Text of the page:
ABC’s new Muppets series premiered in September of last year, marking the first return of the Muppets to prime time television since the cancelation of Muppets Tonight in 1998. The comeback has received mixed reviews, with many long-time viewers displeased by the more grown-up, and at times almost cynical approach the show has taken. Set behind the scenes of the fictional talk show ‘Up Late with Miss Piggy’, the series combines two of the set-ups that have taken American TV by storm in recent years: the late night talk show and the mockumentary.
While it could be argued that The Muppets is just jumping on the band wagon at the last minute by employing this device, (mockumentary-style filming has been a commonly-used device in television since first being made popular by The Office in 2001), the show marks itself out as a parody of those that have gone before it, rather than just a latecomer to the party. The common use of the one-on-one interviews is acknowledged near the start of the show in a comment from Gonzo, who criticizes the very device in a one-on-one interview, calling it overused, and is then immediately seen praising their use to the other characters.
Although potentially the most controversial aspect of the Muppets reboot the more adult approach, without being totally inappropriate for children, is hugely successful…
The Muppets fits well into both genres, with the pre-existing relationships between the characters providing a good groundwork for the sit-com dynamic, and a natural host of the chat show in Miss Piggy with ready-made in-house band The Electric Mayhem.
One area which at times leaves viewers disappointed, especially long-term fans, is the voice acting. The unique and quirky voices have always been an integral part of the Muppets brand, and it has to be said that for the most part they are spot on. However Miss Piggy, Fozzie the Bear and Sam the Eagle, all voiced by Eric Jacobson, are markedly unimpressive. For life-long fans this shortcoming in relation to such key characters really detracts from the overall enjoyment of the show. Miss Piggy is arguably the biggest let-down of the characters and her traditional importance makes this short-coming stand out. However this disappointment can partly be attributed to moments of poor script-writing that let down the show as a whole, rather than pinned entirely on the individual performance. This new iteration of the Muppets isn’t entirely badly written, it just wants a bit more wit and subtlety, and less of the predictable sit-com dialogue that is becoming so common place in modern television.
Despite these shortcomings The Muppets is an entertaining show, with great comedic moments. One of the regular highlights is the scenes between the writers of Up Late with Miss Piggy, Pepe, Ringo and Gonzo. The characters are well-written with a good group dynamic, and the scenes they share are true to the original humour of the Muppets.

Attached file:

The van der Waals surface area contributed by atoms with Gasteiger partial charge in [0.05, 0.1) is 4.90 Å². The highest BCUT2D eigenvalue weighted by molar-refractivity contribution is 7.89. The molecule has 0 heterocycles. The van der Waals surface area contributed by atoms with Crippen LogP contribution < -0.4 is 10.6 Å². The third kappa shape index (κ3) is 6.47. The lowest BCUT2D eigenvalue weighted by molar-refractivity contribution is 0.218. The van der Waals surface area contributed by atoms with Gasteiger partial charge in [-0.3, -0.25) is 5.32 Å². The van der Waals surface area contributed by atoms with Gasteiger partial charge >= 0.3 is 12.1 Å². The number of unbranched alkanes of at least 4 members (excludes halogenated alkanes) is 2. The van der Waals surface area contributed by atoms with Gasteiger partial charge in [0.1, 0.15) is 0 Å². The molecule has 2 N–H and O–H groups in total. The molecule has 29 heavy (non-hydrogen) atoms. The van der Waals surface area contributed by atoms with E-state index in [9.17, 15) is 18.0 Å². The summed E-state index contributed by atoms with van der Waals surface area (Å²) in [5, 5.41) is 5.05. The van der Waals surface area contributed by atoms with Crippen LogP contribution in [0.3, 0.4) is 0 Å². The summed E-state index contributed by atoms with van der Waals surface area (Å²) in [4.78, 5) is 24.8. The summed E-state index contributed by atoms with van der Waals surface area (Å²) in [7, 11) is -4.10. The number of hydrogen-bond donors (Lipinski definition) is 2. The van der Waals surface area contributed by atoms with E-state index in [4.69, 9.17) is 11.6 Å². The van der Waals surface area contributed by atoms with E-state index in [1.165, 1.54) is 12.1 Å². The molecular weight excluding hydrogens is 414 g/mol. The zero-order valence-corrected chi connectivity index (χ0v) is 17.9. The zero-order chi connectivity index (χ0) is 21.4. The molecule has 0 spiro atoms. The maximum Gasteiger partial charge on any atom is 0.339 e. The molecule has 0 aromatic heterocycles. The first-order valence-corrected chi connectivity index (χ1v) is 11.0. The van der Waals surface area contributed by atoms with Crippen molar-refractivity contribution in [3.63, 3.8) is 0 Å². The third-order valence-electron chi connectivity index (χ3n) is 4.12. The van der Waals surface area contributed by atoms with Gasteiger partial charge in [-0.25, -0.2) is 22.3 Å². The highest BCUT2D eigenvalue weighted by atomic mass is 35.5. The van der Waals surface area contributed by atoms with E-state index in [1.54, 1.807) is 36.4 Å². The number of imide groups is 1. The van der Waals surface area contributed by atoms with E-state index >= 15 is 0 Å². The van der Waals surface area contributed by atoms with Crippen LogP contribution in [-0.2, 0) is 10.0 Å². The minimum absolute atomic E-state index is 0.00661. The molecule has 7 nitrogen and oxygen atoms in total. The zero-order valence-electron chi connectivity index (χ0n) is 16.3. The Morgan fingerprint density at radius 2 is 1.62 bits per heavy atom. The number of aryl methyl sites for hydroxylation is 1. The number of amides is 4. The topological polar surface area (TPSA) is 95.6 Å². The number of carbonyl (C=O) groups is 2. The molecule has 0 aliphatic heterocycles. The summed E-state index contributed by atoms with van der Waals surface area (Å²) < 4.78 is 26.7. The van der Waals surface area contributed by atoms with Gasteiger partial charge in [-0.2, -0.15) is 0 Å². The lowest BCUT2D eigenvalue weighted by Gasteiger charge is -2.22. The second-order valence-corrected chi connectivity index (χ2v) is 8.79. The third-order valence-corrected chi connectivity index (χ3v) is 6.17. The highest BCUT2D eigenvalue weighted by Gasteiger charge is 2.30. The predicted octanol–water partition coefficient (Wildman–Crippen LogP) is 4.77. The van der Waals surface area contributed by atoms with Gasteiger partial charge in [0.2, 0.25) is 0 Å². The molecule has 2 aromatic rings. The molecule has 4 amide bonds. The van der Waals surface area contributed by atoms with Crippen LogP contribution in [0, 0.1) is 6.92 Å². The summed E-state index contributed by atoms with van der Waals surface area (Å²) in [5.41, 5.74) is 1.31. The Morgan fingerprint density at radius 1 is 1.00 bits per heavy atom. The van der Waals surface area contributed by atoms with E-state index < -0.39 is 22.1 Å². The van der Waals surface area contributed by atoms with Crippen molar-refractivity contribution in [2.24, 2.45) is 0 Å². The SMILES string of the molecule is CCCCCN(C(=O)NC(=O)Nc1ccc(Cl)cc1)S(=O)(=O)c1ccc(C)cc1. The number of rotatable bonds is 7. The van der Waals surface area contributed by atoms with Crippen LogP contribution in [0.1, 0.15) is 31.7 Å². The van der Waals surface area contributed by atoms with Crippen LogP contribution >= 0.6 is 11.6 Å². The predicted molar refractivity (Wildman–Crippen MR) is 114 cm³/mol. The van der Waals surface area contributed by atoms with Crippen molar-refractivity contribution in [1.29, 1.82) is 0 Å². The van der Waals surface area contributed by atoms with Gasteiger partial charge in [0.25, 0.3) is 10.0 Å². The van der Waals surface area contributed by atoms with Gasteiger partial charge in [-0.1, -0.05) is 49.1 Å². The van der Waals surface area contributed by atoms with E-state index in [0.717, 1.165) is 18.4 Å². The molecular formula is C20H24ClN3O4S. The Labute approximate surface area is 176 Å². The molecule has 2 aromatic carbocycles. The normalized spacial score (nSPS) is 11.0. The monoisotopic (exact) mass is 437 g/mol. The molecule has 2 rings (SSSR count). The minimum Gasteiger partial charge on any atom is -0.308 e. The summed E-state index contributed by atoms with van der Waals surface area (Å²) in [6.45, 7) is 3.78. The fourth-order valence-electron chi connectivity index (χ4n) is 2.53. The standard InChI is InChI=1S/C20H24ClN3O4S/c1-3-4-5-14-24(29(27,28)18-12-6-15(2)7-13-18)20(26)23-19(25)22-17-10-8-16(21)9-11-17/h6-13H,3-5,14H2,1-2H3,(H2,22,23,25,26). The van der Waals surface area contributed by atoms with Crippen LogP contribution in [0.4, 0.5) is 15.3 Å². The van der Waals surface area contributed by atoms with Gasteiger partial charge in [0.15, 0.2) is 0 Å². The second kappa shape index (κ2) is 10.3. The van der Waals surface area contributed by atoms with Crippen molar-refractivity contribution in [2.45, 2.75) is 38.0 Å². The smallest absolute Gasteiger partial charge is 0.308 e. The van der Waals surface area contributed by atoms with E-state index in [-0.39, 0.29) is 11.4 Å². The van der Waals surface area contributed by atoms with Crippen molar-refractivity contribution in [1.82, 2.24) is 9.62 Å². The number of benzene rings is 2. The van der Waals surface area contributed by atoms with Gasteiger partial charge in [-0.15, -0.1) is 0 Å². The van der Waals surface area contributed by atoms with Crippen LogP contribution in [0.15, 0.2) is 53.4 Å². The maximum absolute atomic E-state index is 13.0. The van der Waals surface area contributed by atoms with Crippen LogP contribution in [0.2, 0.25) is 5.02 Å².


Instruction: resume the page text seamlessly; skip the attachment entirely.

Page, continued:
The characters doubt their achievements and life choices in the same way we all do, and most poignantly fear they’re becoming outdated and old.
Although potentially the most controversial aspect of the Muppets reboot the more adult approach, without being totally inappropriate for children, is hugely successful. The depiction of the children’s characters, normally relatively simplistic and two-dimensional, as complex individuals with flaws and intricacies is a refreshing take on a familiar brand. We watch as the puppets we have loved since childhood struggle with the issues that come as part and parcel of getting older – for instance the much publicized break up between Kermit and Miss Piggy serves as a prime demonstration of the complexities of adult relationships and the consequences of their breakdowns. The characters doubt their achievements and life choices in the same way we all do, and most poignantly fear they’re becoming outdated and old.
The introduction of a ‘branding guru’ by the network which produces Up Late with Miss Piggy provides the opportunity to explore these fears. Pizza, (pronounced ‘patchay’), says his role is to make old things relevant – perhaps a comment on the Muppets brand in real life – leading to one of the show’s most cutting quotes from Piggy: “Pizza says the show isn’t relevant. I’m the show which means… I’m not relevant.”
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Overall, despite some significant areas in need of improvement, The Muppets is an enjoyable new take on a well-loved brand. It retains most of the essential elements which makes the Muppets what it is – there are still moments of classic slapstick comedy, and the puppeteering is fantastically done, with Kermit’s facial expressions the leading example of this. It’s unfortunate that ABC has so intentionally rushed the reboot. Let’s hope that future series’ see ABC take the time to fix the holes in the otherwise well-made show.
By Laurie Presswood